How To Shorten Bound, Lined Jacket/Blazer Sleeves: The Correct Way To Shorten Sleeve and Lining Edges and How to Re-Attach Double Folded Binding.
Shortening a sleeve length is perhaps one of the most common alterations. It is particularly used on coat and jacket sleeves that cannot be worn in a folded style and require actual trimming. In simpler instances, you may find yourself shortening plain sleeves that don not feature lining or other complicated hemming elements. This is quite easy to do since working with just one layer of fabric will require simply to be measured, cut and re-finished.
However, altering coats, jackets or blazer sleeves can prove to be a bit more tricky especially for sewing beginners. Additions such as lining, binding, cuffs and facings can be a bit more complicated to work with, especially if you lack sewing experience. Lining that is sewn into the bottom of the sleeve is perhaps one of the most common finishing techniques used in more tailored items such as jackets and blazers. Shortening a sleeve that features lining can thus be a bit more complicated for sewing beginners. Nevertheless, if you measure each element accurately and take the process step by step, this shouldn't be too difficult to do.
In the sewing tutorial below, you will learn how to shorten a sleeve that features both lining and a bound edge. Binding might seem intimidating at first, but as you'll find from the sewing step described, it is actually quite easy to re-sew due to the fact that it has already been prepped and pre-folded.
It is very important that when shortening sleeves, you measure each sleeve carefully from the bottom up. This will ensure that both sleeves remain identical in length and the lining is cut in accordance with the outer shell (outer sleeve layer).
When shortening a sleeve that features lining, you'll often find that the lining is sewn to the sleeve at the bottom. This means that both the lining and the sleeve (self) layers will have to be measured and trimmed separately in the shortening process after which the bottom edges of these two pieces will be re-sewn to each other in the same matter as the original finish. This can be a bit tricky to do, especially for sewing beginners.
It is very important that each layer of fabric is measured accurately. It is also recommended that these two layers (lining and self) are sewn using the same method as the original sleeve in order to avoid fit and structural issues. For example, if the sleeve lining is cut considerably shorter than the sleeve self, the lining will pull on the sleeve bottom and create tension once the bottom edges are sewn together.
Tassels are those cute little trims that will probably never go out of style. They are applicable just as much in apparel as they are in home decor, accessory and jewelry design. Tassels can be used individually or added to continuous trims and fabrics. They can also be beaded and are available in a variety of lengths, densities and materials. It is perhaps this functional and aesthetic versatility that allows tassels to be incorporated into just about any project, adding a playful and elevated quality to a garment or accessory.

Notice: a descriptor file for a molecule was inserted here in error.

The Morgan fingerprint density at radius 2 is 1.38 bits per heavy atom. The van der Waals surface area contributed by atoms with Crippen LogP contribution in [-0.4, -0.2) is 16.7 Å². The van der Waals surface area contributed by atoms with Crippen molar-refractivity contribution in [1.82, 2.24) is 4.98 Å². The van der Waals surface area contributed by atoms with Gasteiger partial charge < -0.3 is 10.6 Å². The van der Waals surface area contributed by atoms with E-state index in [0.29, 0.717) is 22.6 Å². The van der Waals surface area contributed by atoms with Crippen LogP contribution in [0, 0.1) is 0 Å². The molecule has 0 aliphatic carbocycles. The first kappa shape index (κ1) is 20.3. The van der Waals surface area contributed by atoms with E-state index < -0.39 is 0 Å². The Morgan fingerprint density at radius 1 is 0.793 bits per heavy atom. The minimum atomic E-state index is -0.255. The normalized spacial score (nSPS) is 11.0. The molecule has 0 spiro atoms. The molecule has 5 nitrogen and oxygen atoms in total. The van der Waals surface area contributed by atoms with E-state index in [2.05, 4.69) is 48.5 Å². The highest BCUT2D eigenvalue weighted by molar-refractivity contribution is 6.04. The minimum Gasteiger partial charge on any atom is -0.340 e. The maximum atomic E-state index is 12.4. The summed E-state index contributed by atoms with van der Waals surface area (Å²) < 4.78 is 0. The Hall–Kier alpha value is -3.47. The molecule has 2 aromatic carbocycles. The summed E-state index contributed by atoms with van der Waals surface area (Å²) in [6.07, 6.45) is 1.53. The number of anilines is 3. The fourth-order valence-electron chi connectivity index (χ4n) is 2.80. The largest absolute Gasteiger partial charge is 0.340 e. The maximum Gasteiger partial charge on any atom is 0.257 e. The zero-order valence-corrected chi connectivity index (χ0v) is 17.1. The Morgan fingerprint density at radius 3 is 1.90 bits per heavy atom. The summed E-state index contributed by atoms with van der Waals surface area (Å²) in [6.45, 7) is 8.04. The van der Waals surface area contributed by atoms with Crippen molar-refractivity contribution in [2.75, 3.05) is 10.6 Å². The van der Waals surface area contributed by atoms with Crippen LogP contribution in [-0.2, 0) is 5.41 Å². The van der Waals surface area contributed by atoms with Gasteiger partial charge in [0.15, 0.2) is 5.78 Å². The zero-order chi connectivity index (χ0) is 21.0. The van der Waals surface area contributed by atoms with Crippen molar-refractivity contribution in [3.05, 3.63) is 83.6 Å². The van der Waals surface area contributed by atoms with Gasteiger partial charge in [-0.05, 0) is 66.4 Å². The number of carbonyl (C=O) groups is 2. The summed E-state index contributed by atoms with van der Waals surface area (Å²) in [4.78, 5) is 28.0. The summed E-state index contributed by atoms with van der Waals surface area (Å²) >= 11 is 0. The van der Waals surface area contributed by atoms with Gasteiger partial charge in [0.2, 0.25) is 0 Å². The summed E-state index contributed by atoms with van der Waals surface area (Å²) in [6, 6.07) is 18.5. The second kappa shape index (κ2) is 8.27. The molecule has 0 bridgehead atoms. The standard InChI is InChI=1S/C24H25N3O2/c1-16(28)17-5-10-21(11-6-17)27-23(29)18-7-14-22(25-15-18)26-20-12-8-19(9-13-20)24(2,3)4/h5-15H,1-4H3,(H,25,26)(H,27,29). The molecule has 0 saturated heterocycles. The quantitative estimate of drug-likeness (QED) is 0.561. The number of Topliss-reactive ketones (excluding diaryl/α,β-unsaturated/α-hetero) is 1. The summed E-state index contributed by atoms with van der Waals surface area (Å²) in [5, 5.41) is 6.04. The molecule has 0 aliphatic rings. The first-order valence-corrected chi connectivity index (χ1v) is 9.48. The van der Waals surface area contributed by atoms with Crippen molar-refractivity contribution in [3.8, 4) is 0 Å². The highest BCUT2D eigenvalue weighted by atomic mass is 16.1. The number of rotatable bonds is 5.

As mentioned, various tassel styles are available on the market as individual pieces or incorporated into decorative trims and novelty fabrics. Deciding on which tassel style to use really depends on the project at hand. In apparel, you should particularly pay attention to end-use, especially the care of the final clothing item that the tassels are added to. If you prefer the final garment to be machine washable, use polyester tassels as opposed to silk and examine them carefully to see how they are constructed- Will the tassels withstand the friction of a washing machine without coming apart?
A Two-In-One Sewing Tutorial: How To Close/Lower A Dress Slit And How To Close Or Make a Plunging V-Neckline Higher.
It is often difficult to resist a clothing item that features a slit. Whether it is added in the front or the side seam of a garment, a slit is both feminine and sexy, modernizing a clothing item while adding comfort.
A slit is a design element that serves both a functional and aesthetic purpose. Slits are always added into some form of seam, whether at the front, back or side of the garment. It is very rare that you'll find a slit cut into the fabric and not actually inserted into a seam. If a slit is cut directly into the fabric and not an open extension of a seam, the slit wont lay flat, will open uncomfortably, or rip at the top during wear.
Just as you would with any seam, slits need to be clean-finished and reinforced by using the appropriate clean finishing method. This can range from serging and folding, double folding and top stitching, using a facing or adding binding along the slit opening edges. Regardless of what the finish is, the slit should blend into the rest of the seam smoothly without disrupting the fit and structure of the garment. This means that the clean finishing method used for slits should not be so bulky or heavy as to jeopardize the comfort and function of the clothing item at hand.